Nim Strategy Calculator

Published on Sunday, August 22, 2010 in , , ,

NIM is WIN upside down!(NOTE: Check out the other posts in The Secrets of Nim series.)

I've received plenty of positive comments on my recent Secrets of Nim posts. Jim Wilder, of jimwilder.com, sent me a private message saying, "looked at your blog on NIM... excellent stuff there". James Grime (also known as singingbanana), gave me a great compliment on his twitter account. Even the gambling-specialists over at the Magic Cafe had many good things to say about my Nim series.

It's one thing to understand the math behind the various versions of Nim. Wouldn't it be nice if there were a quicker way to determine the best strategies for Nim?

Now there is! Today, I'm introducing my Nim Strategy Calculator! It's available as a permanent page, accessible from the Mental Gym's Workout page under Tools.

The Nim Strategy Calculator is actually 3 calculators in 1. The first is the strategy calculator for single-pile Nim, the second is for multi-pile Nim, and the final one is merely for determining the next move in the middle of a multi-pile Nim game (all these terms are defined in Part 1 of my Secrets of Nim post). You choose between them using the tabs at the top.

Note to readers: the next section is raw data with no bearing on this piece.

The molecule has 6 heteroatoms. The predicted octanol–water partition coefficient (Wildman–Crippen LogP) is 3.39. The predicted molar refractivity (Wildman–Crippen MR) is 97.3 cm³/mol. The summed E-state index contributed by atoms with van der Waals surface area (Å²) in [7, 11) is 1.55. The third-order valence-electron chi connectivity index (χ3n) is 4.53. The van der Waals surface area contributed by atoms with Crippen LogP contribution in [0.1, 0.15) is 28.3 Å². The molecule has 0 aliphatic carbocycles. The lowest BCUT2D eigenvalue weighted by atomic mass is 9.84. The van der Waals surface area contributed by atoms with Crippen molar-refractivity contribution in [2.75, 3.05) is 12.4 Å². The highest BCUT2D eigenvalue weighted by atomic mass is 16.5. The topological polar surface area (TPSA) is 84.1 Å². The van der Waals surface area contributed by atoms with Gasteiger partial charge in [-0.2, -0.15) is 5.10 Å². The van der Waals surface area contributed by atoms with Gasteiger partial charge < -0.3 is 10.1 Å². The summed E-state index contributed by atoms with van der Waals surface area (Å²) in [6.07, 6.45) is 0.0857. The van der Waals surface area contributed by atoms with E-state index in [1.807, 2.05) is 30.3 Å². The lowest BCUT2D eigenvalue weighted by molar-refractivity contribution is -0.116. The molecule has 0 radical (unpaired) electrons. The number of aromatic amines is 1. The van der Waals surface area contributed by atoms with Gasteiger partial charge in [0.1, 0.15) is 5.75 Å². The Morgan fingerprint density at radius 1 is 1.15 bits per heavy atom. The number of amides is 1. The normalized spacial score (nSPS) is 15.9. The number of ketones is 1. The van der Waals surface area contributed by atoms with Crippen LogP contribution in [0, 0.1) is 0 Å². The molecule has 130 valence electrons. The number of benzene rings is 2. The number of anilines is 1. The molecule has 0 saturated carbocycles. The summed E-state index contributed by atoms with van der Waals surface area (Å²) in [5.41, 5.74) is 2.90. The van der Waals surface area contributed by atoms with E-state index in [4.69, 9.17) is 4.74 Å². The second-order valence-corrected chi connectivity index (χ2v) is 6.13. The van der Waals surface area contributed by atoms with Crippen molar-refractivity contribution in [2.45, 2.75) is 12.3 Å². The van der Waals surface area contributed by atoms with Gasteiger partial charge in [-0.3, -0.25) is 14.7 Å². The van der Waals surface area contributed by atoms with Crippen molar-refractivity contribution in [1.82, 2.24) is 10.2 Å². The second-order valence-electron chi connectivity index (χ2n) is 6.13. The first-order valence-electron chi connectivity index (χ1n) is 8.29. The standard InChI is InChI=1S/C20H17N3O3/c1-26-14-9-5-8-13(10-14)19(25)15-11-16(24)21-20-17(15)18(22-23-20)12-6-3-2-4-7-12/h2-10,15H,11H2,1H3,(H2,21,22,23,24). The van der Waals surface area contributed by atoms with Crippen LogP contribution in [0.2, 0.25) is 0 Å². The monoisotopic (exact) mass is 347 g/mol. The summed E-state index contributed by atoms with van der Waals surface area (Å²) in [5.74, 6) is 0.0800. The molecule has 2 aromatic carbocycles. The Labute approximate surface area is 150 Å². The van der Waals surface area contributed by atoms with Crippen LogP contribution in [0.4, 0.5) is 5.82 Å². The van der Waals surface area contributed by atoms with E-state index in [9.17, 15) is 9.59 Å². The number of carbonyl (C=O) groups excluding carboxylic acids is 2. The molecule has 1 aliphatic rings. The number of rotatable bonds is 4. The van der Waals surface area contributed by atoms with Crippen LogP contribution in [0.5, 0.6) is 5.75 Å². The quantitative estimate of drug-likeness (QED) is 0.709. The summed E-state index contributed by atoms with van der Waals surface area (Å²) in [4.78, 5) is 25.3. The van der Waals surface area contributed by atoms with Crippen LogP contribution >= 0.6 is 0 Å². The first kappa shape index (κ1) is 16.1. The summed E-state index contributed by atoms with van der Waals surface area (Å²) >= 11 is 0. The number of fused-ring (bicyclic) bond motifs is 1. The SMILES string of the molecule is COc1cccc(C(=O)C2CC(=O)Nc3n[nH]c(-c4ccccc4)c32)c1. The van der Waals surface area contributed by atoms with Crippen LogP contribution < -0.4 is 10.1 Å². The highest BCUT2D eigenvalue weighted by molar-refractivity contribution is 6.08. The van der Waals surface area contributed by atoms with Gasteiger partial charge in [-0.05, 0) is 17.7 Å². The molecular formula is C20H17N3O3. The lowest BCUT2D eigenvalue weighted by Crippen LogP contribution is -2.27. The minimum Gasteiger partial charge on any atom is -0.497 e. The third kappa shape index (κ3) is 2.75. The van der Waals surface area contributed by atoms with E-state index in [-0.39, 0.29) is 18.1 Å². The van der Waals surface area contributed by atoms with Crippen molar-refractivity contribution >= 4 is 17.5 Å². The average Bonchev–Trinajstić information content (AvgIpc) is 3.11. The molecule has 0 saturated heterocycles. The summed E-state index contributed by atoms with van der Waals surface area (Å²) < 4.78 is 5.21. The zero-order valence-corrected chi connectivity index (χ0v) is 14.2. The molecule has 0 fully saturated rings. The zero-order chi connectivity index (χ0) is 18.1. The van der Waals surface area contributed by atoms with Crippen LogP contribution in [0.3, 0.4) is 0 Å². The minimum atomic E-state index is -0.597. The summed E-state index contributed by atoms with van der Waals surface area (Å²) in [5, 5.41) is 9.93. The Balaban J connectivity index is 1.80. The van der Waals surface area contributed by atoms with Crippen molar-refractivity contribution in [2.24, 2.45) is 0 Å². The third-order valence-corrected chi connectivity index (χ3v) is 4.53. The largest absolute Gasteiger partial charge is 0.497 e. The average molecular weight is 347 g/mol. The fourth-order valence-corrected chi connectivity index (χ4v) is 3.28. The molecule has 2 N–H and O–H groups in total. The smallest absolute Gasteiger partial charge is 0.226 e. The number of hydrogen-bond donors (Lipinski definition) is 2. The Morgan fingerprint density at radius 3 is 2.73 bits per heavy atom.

I've tried to make them easy to use and straightforward by asking for all the information in an interview-type format. Once you enter all the relevant information in a section, you simply click the Calculate button at the bottom of the section, and the strategy will be given to you in plain English.

Here are more details on each section:

Single-Pile Nim Strategy Calculator

Being the simplest form of Nim, you only need to provide 4 pieces of information for single-pile Nim:

Nim Screenshot 1

The first question, which is the same with all 3 calculators, is whether the person who moves last is the winner or the loser.

The next question is how many objects are used. While single-pile Nim is usually played down to 0, such as the game in Episode 8 of Scam School, there are games where you start at 0, and try and go up to a maximum amount, like in episode 80 of Scam School. This is why this is asked as the “maximum” or “limit”.

This is also why the third question asks whether the game is played down to 0 or up to the limit. Lastly, the final question asks about the range of the amount of objects that can be used per turn.